“Same,” Santi agreed. “Public intoxication, public urination, theft, grand theft, disorderly conduct, inciting a riot… we did the TV thing which was like, at least an attempt at hate speech… yeah, I can’t think of any more ways to be a jackass around here.”
Santi and Zach shook hands.
“Quarry?” Santi asked.
“Hell yeah. I got a six pack in my fridge that’s been dying for a scenic place to be drunk.”
—If those people who are here for the gravestone end up taking over this quarry, I’m genuinely going to have words with them —Zach said.
Santi and Zach laid on their backs in the center of the pool of quarry water. Out in the middle, neither Santi nor Zach could see the bottom whatsoever. They floated over an abyss.
—Hey what’s that deepest part of the ocean called? —Santi asked.
—Yeah —Santi said—, feels like we’re floating over Margarita’s Trench right now.
—God, could you imagine? —Zach asked.
—Heh. I mean, yeah —Santi said—. I think it’d be just… this. Like, we can’t see the bottom either way. Probably would die if we tried to swim all the way down. Out there we’d die for sure, but here, it’s like, likely. I think once your only choice is to stay on the surface, it doesn’t really matter how deep it goes.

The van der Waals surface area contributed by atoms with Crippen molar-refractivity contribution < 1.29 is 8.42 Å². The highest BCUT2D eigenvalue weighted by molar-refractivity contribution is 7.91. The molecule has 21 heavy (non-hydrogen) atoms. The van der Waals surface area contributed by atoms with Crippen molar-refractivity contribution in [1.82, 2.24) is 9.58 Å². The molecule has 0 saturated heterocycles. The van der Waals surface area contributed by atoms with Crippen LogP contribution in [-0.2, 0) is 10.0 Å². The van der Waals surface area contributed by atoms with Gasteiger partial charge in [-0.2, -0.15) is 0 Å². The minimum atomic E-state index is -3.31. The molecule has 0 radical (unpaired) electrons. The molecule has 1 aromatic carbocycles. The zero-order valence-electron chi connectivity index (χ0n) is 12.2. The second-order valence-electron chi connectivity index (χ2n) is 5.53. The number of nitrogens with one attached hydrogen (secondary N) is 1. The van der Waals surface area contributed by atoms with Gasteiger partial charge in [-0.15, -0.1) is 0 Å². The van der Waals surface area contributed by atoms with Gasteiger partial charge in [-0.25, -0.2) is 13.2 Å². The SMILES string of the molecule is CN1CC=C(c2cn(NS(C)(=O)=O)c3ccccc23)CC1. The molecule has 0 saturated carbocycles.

Santi and Zach floated quietly for a while as they thought about things.
—I miss Donna —Santi said.
—Your old girlfriend?
—Yeah. She’s still on my mind a lot.
—Really? —Zach asked.
—Huh. I’m not calling you a liar or pretending to be a mind-reader or anything —Zach said—. I just literally haven’t heard you talk about Donna in like, three years?
—I mean —Santi began, and then paused—. Yeah. No, I guess you’re right. She’s been on my mind lately. I guess I don’t think about her all that much though. I think…
Santi trailed off.
—You think? —Zach prompted.
—No, tell me —Zach prodded. He floated over to Santi and poked him in the arm, again and again.
Santi held a frown, glaring up into the sky.
Zach hooked his fingers under Santi’s armpit and started tickling. Santi flailed and splashed and tried to break away, but Zach held on, locking one arm over Santi’s chest to keep him in place, and digging the other hand into Santi’s armpit. Zach didn’t let up until Santi’s straight face burst apart, and he laughed.
—C’monnn —Zach said—. What’s up?
Zach let Santi go. Santi went back to floating on his back, while Zach treaded water next to him.